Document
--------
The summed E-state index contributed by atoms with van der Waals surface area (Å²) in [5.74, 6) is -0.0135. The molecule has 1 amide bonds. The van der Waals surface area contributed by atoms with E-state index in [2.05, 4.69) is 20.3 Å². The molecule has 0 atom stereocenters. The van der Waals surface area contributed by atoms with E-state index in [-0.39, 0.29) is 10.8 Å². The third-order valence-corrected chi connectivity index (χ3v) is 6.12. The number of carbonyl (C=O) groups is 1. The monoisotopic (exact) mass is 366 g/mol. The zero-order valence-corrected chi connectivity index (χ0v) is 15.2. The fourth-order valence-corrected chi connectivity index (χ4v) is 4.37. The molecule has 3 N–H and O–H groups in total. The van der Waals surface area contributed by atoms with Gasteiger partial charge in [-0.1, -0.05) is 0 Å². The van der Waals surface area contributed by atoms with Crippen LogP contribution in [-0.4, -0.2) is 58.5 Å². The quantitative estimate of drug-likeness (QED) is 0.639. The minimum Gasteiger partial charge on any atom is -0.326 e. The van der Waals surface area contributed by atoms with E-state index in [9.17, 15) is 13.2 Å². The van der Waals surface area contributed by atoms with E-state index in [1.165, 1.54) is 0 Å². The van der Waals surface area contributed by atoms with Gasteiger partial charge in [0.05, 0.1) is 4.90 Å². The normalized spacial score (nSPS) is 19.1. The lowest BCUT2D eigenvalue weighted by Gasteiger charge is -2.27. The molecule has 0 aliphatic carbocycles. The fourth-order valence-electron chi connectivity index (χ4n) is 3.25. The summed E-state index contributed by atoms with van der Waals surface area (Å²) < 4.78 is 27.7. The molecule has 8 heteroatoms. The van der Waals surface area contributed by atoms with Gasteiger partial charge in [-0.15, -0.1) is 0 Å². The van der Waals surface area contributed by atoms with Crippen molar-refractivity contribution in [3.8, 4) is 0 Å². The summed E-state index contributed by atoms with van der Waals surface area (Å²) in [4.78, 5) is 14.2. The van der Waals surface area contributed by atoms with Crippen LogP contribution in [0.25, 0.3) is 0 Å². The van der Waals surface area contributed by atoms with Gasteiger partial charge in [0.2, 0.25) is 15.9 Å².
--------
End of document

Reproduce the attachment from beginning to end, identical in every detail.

The summed E-state index contributed by atoms with van der Waals surface area (Å²) in [5.74, 6) is -0.0135. The molecule has 1 amide bonds. The van der Waals surface area contributed by atoms with E-state index in [2.05, 4.69) is 20.3 Å². The molecule has 0 atom stereocenters. The van der Waals surface area contributed by atoms with E-state index in [-0.39, 0.29) is 10.8 Å². The third-order valence-corrected chi connectivity index (χ3v) is 6.12. The number of carbonyl (C=O) groups is 1. The monoisotopic (exact) mass is 366 g/mol. The zero-order valence-corrected chi connectivity index (χ0v) is 15.2. The fourth-order valence-corrected chi connectivity index (χ4v) is 4.37. The molecule has 3 N–H and O–H groups in total. The van der Waals surface area contributed by atoms with Gasteiger partial charge in [-0.1, -0.05) is 0 Å². The van der Waals surface area contributed by atoms with Crippen LogP contribution in [-0.4, -0.2) is 58.5 Å². The quantitative estimate of drug-likeness (QED) is 0.639. The minimum Gasteiger partial charge on any atom is -0.326 e. The van der Waals surface area contributed by atoms with E-state index in [9.17, 15) is 13.2 Å². The van der Waals surface area contributed by atoms with E-state index in [1.165, 1.54) is 0 Å². The van der Waals surface area contributed by atoms with Gasteiger partial charge in [0.05, 0.1) is 4.90 Å². The normalized spacial score (nSPS) is 19.1. The lowest BCUT2D eigenvalue weighted by Gasteiger charge is -2.27. The molecule has 0 aliphatic carbocycles. The fourth-order valence-electron chi connectivity index (χ4n) is 3.25. The summed E-state index contributed by atoms with van der Waals surface area (Å²) < 4.78 is 27.7. The molecule has 8 heteroatoms. The van der Waals surface area contributed by atoms with Gasteiger partial charge in [-0.15, -0.1) is 0 Å². The van der Waals surface area contributed by atoms with Crippen molar-refractivity contribution in [3.8, 4) is 0 Å². The summed E-state index contributed by atoms with van der Waals surface area (Å²) in [4.78, 5) is 14.2. The van der Waals surface area contributed by atoms with Crippen LogP contribution in [0.25, 0.3) is 0 Å². The van der Waals surface area contributed by atoms with Gasteiger partial charge in [0.2, 0.25) is 15.9 Å².